Structure of bacteriophage T4 gene product 11, the interface between the baseplate and short tail fibers.Leiman, P.G., Kostyuchenko, V.A., Shneider, M.M., Kurochkina, L.P., Mesyanzhinov, V.V., Rossmann, M.G.
(2000) J.Mol.Biol. 301: 975-985
- PubMed: 10966799
- DOI: 10.1006/jmbi.2000.3989
- PubMed Abstract:
Bacteriophage T4, like all other viruses, is required to be stable while being transmitted from host to host, but also is poised to eject efficiently and rapidly its double-stranded DNA genome to initiate infection. The latter is coordinated by the r ...
Bacteriophage T4, like all other viruses, is required to be stable while being transmitted from host to host, but also is poised to eject efficiently and rapidly its double-stranded DNA genome to initiate infection. The latter is coordinated by the recognition of receptors on Escherichia coli cells by the long tail fibers and subsequent irreversible attachment by the short tail fibers. These fibers are attached to the baseplate, a multi-subunit assembly at the distal end of the tail. Recognition and attachment induce a conformational transition of the baseplate from a hexagonal to a star-shaped structure. The crystal structure of gene product 11 (gp11), a protein that connects the short tail fibers to the baseplate, has been determined to 2.0 A resolution using multiple wavelength anomalous dispersion with Se. This structure is compared to the trimeric structure of gp9, which connects the baseplate with the long tail fibers. The structure of gp11 is a trimer with each monomer consisting of 218 residues folded into three domains. The N-terminal domains form a central, trimeric, parallel coiled coil surrounded by the middle "finger" domains. The fingers emanate from the carboxy-terminal beta-annulus domain, which, by comparison with the T4 whisker "fibritin" protein, is probably responsible for trimerization. The events leading from recognition of the host to the ejection of viral DNA must be communicated along the assembled trimeric (gp9)(3) attached to the long tail fibers via the trimeric baseplate protein (gp10)(3) to the trimeric (gp11)(3) and the trimeric short tail fibers.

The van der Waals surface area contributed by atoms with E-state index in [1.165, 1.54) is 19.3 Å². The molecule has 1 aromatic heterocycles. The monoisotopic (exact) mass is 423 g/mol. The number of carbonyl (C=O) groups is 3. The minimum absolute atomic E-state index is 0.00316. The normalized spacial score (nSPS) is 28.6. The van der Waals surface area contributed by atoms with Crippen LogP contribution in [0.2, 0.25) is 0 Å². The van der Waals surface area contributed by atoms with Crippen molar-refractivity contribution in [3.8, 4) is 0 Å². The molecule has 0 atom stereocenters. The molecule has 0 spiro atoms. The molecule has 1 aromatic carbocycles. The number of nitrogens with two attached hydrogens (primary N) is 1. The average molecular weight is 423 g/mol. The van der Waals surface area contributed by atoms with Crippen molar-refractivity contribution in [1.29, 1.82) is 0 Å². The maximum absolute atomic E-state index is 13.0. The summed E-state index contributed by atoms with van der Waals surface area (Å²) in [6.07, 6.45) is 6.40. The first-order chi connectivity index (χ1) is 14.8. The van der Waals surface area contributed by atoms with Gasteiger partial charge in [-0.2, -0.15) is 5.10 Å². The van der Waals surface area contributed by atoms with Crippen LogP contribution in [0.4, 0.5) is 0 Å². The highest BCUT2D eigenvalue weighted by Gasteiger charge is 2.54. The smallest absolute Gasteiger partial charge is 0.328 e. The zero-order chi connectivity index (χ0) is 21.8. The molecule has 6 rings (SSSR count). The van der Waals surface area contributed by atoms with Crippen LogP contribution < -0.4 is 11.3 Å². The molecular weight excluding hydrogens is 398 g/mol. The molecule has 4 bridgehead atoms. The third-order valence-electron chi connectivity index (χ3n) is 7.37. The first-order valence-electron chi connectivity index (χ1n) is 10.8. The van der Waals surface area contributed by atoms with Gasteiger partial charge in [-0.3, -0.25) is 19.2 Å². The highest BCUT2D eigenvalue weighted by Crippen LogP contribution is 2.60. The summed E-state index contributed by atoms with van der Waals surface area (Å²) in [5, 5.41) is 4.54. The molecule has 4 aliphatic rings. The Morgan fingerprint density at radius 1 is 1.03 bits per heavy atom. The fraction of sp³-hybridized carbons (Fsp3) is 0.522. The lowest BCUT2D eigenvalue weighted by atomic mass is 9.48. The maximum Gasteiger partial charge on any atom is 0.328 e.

Department of Biological Sciences, Purdue University, West Lafayette, IN, 47907-1392, USA.